7 Kinds of Garden Bed Plants Thriving in High Temperatures

Want to keep your garden vibrant and flourishing even during scorching summers? Check out this guide to discover the best garden bed plants that thrive in high temperatures!

Summer brings sunshine and warmth, but excessive heat can stress certain plants. Fortunately, there are several types of garden bed plants that can thrive even in hot weather. Explore seven of the most heat-resistant garden bed plants - excellent choices to bring life (and beauty!) to your space without worrying about them wilting due to the heat. Learn how to keep your garden oasis vibrant and healthy throughout the season!

How hot is too hot for your potted plants?

Hot summer days are perfect for enjoying the outdoors in the sun. Unfortunately, the same heat that makes us feel good can also damage your potted plants. It's important to know how much heat is too much for your beloved plants so you can take measures to protect them from potential harm.

Most plants thrive between 59 to 86 degrees Fahrenheit, but when the thermometer stays above 90 degrees Fahrenheit for an extended period, they show signs of stress.

Wilting, bolting (rapid flowering and seed production), leaf scorch, dry leaves, and leaf drop are common examples of plant heat stress. Many plants can survive temperatures above 104 degrees Fahrenheit, but it damages their health, and they won't reach their full potential.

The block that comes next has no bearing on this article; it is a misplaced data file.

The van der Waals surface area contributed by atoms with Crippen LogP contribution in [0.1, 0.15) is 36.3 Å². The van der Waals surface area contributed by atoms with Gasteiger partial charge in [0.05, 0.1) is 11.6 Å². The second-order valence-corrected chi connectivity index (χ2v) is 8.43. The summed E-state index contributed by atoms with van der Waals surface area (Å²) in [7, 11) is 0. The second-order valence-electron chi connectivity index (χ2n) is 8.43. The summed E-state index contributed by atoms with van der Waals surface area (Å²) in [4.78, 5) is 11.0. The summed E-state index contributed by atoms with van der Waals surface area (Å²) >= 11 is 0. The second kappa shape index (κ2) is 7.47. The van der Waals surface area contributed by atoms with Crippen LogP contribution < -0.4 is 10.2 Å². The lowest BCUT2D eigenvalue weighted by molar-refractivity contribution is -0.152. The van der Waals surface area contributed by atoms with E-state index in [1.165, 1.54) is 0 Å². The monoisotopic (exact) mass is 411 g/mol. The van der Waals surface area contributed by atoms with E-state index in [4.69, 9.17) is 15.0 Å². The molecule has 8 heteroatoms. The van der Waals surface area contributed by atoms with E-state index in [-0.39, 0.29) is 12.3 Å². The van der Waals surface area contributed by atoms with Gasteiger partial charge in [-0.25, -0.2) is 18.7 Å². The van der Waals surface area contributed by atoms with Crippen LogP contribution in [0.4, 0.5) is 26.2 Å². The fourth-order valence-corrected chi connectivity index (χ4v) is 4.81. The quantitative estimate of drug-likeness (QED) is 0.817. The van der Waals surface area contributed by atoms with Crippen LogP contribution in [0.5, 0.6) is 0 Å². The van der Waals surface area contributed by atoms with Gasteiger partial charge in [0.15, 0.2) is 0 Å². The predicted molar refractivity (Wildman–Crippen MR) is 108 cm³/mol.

When temperatures start to climb, you can help protect your plants. Move them away from direct sunlight, provide more water than usual, and cover them or use shade cloth around them. If it's boiling outside, a wise move is to bring smaller garden bed plants indoors until the temperature drops.

But for those in particularly dry climates, consider planting some heat-friendly varieties.

Flowering Plants

If you live in an area with extremely hot summers, choose flowering plants that can survive in these conditions. Luckily, there are several garden bed plants that not only thrive in high temperatures but also produce vibrant flowers!

Coneflowers

Coneflowers are cold-hardy plants, making them ideal for garden bed gardening in hot summer climates. Standing 1 to 2 feet tall, their delicate shades of pale pink to light purple petals make them an excellent addition to your outdoor space. They bloom from [specific months not provided], attracting butterflies and bees.